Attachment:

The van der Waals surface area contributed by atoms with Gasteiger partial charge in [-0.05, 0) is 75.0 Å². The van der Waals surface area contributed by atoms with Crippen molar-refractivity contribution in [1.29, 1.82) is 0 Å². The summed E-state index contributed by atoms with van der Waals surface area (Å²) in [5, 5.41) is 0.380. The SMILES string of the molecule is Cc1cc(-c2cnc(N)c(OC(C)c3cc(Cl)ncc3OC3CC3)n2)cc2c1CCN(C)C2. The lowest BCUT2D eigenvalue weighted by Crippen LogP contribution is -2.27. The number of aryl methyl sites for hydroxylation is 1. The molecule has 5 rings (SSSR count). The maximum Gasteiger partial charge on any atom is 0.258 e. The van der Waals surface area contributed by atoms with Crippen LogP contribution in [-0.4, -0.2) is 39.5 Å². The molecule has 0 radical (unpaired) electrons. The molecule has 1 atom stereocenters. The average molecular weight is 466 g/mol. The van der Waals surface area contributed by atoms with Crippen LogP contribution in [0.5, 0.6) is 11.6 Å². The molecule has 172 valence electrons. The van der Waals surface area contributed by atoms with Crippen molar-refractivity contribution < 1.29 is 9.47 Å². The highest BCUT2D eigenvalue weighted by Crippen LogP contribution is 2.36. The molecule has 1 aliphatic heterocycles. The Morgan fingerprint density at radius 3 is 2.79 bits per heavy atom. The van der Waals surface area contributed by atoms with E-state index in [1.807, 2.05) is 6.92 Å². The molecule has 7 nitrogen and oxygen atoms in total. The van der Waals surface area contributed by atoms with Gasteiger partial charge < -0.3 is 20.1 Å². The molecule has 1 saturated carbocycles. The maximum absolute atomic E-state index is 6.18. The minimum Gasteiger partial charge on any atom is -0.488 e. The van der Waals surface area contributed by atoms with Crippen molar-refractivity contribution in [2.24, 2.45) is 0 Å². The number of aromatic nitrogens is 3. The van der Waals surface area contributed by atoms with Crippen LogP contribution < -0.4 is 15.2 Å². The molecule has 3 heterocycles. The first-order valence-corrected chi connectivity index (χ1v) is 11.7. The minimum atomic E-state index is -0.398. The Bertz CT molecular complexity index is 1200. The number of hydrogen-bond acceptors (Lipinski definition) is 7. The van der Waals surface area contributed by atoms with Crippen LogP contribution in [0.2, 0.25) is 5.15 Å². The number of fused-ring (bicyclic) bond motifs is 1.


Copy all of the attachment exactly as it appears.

The van der Waals surface area contributed by atoms with Gasteiger partial charge in [-0.05, 0) is 75.0 Å². The van der Waals surface area contributed by atoms with Crippen molar-refractivity contribution in [1.29, 1.82) is 0 Å². The summed E-state index contributed by atoms with van der Waals surface area (Å²) in [5, 5.41) is 0.380. The SMILES string of the molecule is Cc1cc(-c2cnc(N)c(OC(C)c3cc(Cl)ncc3OC3CC3)n2)cc2c1CCN(C)C2. The lowest BCUT2D eigenvalue weighted by Crippen LogP contribution is -2.27. The number of aryl methyl sites for hydroxylation is 1. The molecule has 5 rings (SSSR count). The maximum Gasteiger partial charge on any atom is 0.258 e. The van der Waals surface area contributed by atoms with Crippen LogP contribution in [-0.4, -0.2) is 39.5 Å². The molecule has 0 radical (unpaired) electrons. The molecule has 1 atom stereocenters. The average molecular weight is 466 g/mol. The van der Waals surface area contributed by atoms with Crippen LogP contribution in [0.5, 0.6) is 11.6 Å². The molecule has 172 valence electrons. The van der Waals surface area contributed by atoms with Crippen molar-refractivity contribution < 1.29 is 9.47 Å². The highest BCUT2D eigenvalue weighted by Crippen LogP contribution is 2.36. The molecule has 1 aliphatic heterocycles. The Morgan fingerprint density at radius 3 is 2.79 bits per heavy atom. The van der Waals surface area contributed by atoms with E-state index in [1.807, 2.05) is 6.92 Å². The molecule has 7 nitrogen and oxygen atoms in total. The van der Waals surface area contributed by atoms with Gasteiger partial charge < -0.3 is 20.1 Å². The molecule has 1 saturated carbocycles. The maximum absolute atomic E-state index is 6.18. The minimum Gasteiger partial charge on any atom is -0.488 e. The van der Waals surface area contributed by atoms with Crippen molar-refractivity contribution in [2.24, 2.45) is 0 Å². The number of aromatic nitrogens is 3. The van der Waals surface area contributed by atoms with Crippen LogP contribution < -0.4 is 15.2 Å². The molecule has 3 heterocycles. The first-order valence-corrected chi connectivity index (χ1v) is 11.7. The minimum atomic E-state index is -0.398. The Bertz CT molecular complexity index is 1200. The number of hydrogen-bond acceptors (Lipinski definition) is 7. The van der Waals surface area contributed by atoms with Crippen LogP contribution in [0.2, 0.25) is 5.15 Å². The number of fused-ring (bicyclic) bond motifs is 1.